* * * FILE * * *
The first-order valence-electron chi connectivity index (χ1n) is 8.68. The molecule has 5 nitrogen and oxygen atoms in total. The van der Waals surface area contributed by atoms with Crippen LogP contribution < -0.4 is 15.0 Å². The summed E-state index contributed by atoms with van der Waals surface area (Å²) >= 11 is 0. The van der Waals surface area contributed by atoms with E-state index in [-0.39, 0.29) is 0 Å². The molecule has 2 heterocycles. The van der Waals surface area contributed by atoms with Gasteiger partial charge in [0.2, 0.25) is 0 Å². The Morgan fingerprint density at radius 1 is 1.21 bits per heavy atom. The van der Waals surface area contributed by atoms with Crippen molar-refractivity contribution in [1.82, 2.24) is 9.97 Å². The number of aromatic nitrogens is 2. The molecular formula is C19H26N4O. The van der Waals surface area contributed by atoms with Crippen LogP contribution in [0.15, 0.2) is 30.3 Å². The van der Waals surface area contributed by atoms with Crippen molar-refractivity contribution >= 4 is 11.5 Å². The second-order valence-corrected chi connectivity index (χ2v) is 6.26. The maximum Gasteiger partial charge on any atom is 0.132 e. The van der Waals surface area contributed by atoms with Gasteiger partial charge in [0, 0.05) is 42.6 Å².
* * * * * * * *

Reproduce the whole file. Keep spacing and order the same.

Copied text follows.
The first-order valence-electron chi connectivity index (χ1n) is 8.68. The molecule has 5 nitrogen and oxygen atoms in total. The van der Waals surface area contributed by atoms with Crippen LogP contribution < -0.4 is 15.0 Å². The summed E-state index contributed by atoms with van der Waals surface area (Å²) >= 11 is 0. The van der Waals surface area contributed by atoms with E-state index in [-0.39, 0.29) is 0 Å². The molecule has 2 heterocycles. The van der Waals surface area contributed by atoms with Gasteiger partial charge in [0.2, 0.25) is 0 Å². The Morgan fingerprint density at radius 1 is 1.21 bits per heavy atom. The van der Waals surface area contributed by atoms with Crippen molar-refractivity contribution in [1.82, 2.24) is 9.97 Å². The number of aromatic nitrogens is 2. The molecular formula is C19H26N4O. The van der Waals surface area contributed by atoms with Crippen LogP contribution in [0.15, 0.2) is 30.3 Å². The van der Waals surface area contributed by atoms with Crippen molar-refractivity contribution >= 4 is 11.5 Å². The second-order valence-corrected chi connectivity index (χ2v) is 6.26. The maximum Gasteiger partial charge on any atom is 0.132 e. The van der Waals surface area contributed by atoms with Gasteiger partial charge in [0, 0.05) is 42.6 Å².